STEVE: Yeah, I've been accused of that by everybody, in every country. However, several times a show--I don't know how often--but I'm continually saying, "I'm a professional" and "I've been doing this since I was born." I was born into it, and my apprenticeship's been 38 years, and I seem to be going on and on about that. I'm doing it all the time in the field, and it's John's [John Stainton, Steve's producer] job to edit it up and make sure that it's a happy medium of how often it's said or when it's said--because what I'm doing is more dangerous than a stick of dynamite. You know, you can touch a stick of dynamite, but if you touch a venomous snake it'll turn around and bite you and kill you so fast it's not even funny.
TERRI: You'll never see them showing a car race on television and say, "Don't drive like this." You'll never see them showing a movie where they go in and shoot everybody and then say, "Don't do this at home." I challenge you to find a documentary where David Attenborough's being chased by an elephant seal saying, "Don't get between an elephant seal and the water." I think we're the only ones that say that, and to date, the mail that I've gotten has been like the woman up in Brisbane whose little boy had been bitten by a death adder. But because she had seen [our documentary] "Suburban Killers" and knew first aid with snake bites, not only did she not panic, her little boy didn't panic. They put a pressure bandage on, he went to hospital, and he lived to see another day. She said if she hadn't seen our show, her little boy probably would have died.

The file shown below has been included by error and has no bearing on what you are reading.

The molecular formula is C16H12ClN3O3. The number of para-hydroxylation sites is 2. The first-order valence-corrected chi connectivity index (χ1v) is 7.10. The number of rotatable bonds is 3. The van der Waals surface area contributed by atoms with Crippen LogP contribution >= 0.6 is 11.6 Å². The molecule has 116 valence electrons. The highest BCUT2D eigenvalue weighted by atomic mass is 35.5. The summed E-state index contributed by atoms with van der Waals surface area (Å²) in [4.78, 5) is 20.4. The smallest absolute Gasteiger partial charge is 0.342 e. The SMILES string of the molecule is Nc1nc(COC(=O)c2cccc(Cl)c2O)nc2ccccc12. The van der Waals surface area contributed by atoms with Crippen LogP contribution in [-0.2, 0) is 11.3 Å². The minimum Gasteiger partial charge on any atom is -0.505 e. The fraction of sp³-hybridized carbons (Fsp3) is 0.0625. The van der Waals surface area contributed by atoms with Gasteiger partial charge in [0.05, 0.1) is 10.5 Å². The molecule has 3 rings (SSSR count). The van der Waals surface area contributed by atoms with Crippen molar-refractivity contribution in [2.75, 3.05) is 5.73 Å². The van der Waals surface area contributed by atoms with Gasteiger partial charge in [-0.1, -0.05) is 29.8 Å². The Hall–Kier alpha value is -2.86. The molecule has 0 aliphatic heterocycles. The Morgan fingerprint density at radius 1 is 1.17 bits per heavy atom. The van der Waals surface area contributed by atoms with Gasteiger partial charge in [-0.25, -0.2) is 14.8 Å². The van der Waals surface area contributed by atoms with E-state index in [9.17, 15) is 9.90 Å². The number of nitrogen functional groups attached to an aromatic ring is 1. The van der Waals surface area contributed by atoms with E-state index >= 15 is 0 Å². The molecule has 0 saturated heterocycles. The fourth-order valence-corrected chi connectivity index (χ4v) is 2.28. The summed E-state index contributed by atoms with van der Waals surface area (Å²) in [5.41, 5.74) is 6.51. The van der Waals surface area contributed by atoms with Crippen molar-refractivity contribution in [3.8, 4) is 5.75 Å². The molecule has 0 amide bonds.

STEVE: Nothing is more important than that small boy's life, and I'm very proud that I would've had a hand in saving him. I've probably saved thousands of peoples' lives with my educational message on snake bites, how to get in around venomous anything. Yeah, I'm a thrill seeker, but crikey, education's the most important thing.
SA: John mentioned that you just did a shoot for the TV series Survivor. What were they having you do?
STEVE: Yeah, they tapped into my head for the potential dangers of some of the Australian animals that they're going to be confronted with, and I went through the immobilizing pressure bandage technique, all of that.
SA: So you were helping them understand what they needed to watch out for to keep their cast safe?
STEVE: Absolutely. Not just them, everyone. There's a mini-city being built, and so they are in prime snake habitat, and a few crocs, but nothing's really going to hurt them, but yeah, I touched on a lot of that. You know, ice on certain spider bites, what to look for, how to avoid it. People tap into me for my expertise on trying to stay alive. And you know, I really do try to tell kids, "Don't do what I do."
JOHN STAINTON (STEVE'S PRODUCER): You know, I think that message is strong. We do look at all the e-mails and I tell you, if there were a strong message coming out that we're getting the wrong message out, we would change.
TERRI: By the same token, we want to encourage people to do what Steve is doing. If somebody says, "I'd like a career in wildlife but I'm not smart enough," or "I'm not rich enough," or "I don't have time to do it " or whatever the excuse is, we do a lot of lecture work with students right up to seniors on, "Don't let anything stand in the way from following your heart and doing what you want to do." So while we still say, "Be careful, don't do this, he's an expert," off camera, we do a lot of lectures about pushing your limits. And Steve's a good icon for that.
STEVE: No matter where you go and what you do in America, you turn the tele on and you're confronted with violence. I think we're instrumental in giving kids something very exciting to look at¿so I do catch western diamondbacks¿but I talk to the kids of Arizona and say, "Please don't play with western diamondbacks like I do." I think that's a heck of a lot safer than a kid watching or playing a video game where you're killing all the time.